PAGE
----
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A yellow flower with long thin leaves of green tinged with red at their pointed tips.
Among the many beautiful flowers that fringe our rivers, the yellow iris, the plant fugured in the present plate, is one of the most beautiful and conspicuous, being perhaps only less striking than the water-lilies, to which pre-eminence over all their lovely rivals must surely be accorded. The plant is known botanically as the Iris pseudacorus.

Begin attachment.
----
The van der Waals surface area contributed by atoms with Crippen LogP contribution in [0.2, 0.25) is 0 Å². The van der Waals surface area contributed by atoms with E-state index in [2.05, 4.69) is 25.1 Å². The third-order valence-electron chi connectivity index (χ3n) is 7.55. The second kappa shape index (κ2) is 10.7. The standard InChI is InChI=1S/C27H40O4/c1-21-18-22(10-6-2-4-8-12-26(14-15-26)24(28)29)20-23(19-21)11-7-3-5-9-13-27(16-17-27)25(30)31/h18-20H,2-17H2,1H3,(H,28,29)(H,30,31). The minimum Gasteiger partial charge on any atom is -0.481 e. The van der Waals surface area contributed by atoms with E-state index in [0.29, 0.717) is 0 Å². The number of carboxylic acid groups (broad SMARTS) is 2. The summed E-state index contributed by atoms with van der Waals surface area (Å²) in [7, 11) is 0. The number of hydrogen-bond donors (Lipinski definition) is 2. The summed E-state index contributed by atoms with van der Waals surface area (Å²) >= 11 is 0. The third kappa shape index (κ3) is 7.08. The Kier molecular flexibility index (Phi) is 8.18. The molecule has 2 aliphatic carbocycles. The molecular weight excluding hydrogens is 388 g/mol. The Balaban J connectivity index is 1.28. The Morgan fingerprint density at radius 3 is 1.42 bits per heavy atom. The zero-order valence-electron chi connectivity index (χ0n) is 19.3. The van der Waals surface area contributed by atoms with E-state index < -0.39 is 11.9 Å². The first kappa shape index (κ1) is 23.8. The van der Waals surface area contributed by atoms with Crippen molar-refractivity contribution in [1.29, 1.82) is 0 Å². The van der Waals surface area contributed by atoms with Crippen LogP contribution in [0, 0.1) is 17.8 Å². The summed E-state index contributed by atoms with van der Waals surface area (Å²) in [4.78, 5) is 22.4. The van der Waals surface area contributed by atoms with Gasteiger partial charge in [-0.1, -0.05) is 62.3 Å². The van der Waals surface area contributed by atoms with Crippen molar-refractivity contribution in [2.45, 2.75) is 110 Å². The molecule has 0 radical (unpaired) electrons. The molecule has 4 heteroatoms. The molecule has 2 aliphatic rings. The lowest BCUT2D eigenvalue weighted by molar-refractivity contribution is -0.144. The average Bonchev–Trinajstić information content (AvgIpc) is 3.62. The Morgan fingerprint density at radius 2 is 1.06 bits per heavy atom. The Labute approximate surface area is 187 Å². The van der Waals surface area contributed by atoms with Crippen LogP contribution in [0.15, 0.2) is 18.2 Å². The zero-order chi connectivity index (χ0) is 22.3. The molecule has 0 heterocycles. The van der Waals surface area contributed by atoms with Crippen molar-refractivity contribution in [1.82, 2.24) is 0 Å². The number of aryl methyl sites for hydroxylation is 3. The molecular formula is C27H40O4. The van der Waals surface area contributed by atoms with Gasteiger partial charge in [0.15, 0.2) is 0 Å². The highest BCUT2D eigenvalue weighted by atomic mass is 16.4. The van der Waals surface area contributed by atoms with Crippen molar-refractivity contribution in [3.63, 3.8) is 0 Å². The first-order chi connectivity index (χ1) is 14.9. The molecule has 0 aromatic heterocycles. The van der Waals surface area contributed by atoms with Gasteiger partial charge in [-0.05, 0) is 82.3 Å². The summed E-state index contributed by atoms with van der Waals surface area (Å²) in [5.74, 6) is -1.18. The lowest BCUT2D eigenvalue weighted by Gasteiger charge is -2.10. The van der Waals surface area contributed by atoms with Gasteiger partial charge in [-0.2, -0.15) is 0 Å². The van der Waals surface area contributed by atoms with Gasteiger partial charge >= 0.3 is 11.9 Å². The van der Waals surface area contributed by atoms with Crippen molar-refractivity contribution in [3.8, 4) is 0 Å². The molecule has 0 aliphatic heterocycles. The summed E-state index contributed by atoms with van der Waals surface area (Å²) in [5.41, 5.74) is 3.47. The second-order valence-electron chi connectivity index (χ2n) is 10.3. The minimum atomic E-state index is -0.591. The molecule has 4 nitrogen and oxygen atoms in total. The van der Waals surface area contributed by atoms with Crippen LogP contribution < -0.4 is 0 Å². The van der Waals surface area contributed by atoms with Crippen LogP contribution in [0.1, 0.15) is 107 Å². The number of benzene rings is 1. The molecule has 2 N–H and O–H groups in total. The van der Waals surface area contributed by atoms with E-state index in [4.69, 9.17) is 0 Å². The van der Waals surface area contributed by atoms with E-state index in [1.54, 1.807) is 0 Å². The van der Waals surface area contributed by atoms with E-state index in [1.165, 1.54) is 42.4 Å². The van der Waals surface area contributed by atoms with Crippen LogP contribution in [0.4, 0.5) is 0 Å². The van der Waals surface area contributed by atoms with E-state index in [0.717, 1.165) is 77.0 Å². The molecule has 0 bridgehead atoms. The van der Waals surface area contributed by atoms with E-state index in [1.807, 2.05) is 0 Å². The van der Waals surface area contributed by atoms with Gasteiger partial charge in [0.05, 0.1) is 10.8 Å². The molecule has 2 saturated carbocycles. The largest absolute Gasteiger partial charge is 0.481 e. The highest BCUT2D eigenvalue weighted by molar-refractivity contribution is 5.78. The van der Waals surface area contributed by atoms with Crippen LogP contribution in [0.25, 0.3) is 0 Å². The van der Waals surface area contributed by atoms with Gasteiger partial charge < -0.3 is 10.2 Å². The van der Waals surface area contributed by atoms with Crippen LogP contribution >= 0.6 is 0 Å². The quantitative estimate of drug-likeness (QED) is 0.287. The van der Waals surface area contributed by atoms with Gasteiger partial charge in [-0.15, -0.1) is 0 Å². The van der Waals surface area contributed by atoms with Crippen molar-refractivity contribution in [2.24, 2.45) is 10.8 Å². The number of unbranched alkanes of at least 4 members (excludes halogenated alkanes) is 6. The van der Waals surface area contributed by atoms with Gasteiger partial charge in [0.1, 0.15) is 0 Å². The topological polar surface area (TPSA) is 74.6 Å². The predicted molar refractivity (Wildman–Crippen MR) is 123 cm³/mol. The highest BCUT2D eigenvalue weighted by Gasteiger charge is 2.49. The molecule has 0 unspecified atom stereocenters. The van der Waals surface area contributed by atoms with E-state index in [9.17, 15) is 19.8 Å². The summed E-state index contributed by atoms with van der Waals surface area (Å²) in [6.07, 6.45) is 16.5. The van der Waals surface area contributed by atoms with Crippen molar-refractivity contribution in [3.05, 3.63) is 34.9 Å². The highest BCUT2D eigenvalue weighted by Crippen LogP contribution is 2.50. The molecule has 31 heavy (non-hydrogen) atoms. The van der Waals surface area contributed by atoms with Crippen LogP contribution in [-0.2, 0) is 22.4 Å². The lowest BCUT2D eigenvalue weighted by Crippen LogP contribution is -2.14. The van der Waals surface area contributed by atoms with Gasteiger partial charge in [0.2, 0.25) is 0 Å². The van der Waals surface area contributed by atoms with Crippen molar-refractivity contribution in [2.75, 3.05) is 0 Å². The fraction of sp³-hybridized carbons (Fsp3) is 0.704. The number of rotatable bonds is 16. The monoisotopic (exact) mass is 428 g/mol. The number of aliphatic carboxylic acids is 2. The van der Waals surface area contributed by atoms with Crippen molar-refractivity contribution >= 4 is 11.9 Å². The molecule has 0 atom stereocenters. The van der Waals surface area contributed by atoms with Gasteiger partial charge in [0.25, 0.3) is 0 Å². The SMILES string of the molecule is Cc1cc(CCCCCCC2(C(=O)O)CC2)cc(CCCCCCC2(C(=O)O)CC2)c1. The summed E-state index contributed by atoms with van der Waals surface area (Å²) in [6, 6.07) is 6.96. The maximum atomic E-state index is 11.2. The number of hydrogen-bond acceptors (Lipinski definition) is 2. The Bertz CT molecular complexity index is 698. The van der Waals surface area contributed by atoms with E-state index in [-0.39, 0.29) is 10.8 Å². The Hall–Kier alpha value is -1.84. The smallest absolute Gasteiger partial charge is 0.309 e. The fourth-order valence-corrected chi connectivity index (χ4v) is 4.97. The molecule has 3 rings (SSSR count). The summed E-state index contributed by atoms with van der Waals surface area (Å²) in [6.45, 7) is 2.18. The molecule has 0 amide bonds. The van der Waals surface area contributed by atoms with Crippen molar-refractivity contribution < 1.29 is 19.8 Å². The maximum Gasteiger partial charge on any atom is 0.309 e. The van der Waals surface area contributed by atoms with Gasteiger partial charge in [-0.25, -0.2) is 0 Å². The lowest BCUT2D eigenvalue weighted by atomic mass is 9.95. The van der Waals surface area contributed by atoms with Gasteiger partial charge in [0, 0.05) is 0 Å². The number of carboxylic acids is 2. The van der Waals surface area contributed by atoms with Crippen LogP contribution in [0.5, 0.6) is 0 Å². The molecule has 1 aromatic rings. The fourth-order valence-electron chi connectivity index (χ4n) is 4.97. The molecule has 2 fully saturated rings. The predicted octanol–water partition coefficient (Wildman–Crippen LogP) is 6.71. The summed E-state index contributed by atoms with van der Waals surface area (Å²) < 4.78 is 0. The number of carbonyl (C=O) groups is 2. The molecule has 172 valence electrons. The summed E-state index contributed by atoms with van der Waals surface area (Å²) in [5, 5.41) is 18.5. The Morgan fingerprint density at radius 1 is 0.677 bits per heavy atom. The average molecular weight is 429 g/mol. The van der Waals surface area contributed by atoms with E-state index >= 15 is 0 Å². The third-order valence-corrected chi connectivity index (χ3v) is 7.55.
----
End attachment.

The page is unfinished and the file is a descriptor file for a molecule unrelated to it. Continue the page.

Provincially it is often called “segg,” a corruption of the word sedge, and both derived from the Anglo-Saxon word segg, a small sword, the name being employed in obvious allusion to the long sword-shaped leaves that rise so boldly from the water. it is also called the fleur-de-lys and the yellow flag, the outer segments of the perianth fluttering in the breeze in a degree that suggested to some early writers the waving of a flag. The resemblance of the blossom to the heraldic fleur-de-lys is too far-fetched to make the name at all appropriate, the device in blazonry being, in fact, so arbitrary and conventional in nature that some half-dozen objects of the most diverse character have been selected by various theorists as being the probable types natural or otherwise, on which the form was based. (p. 57)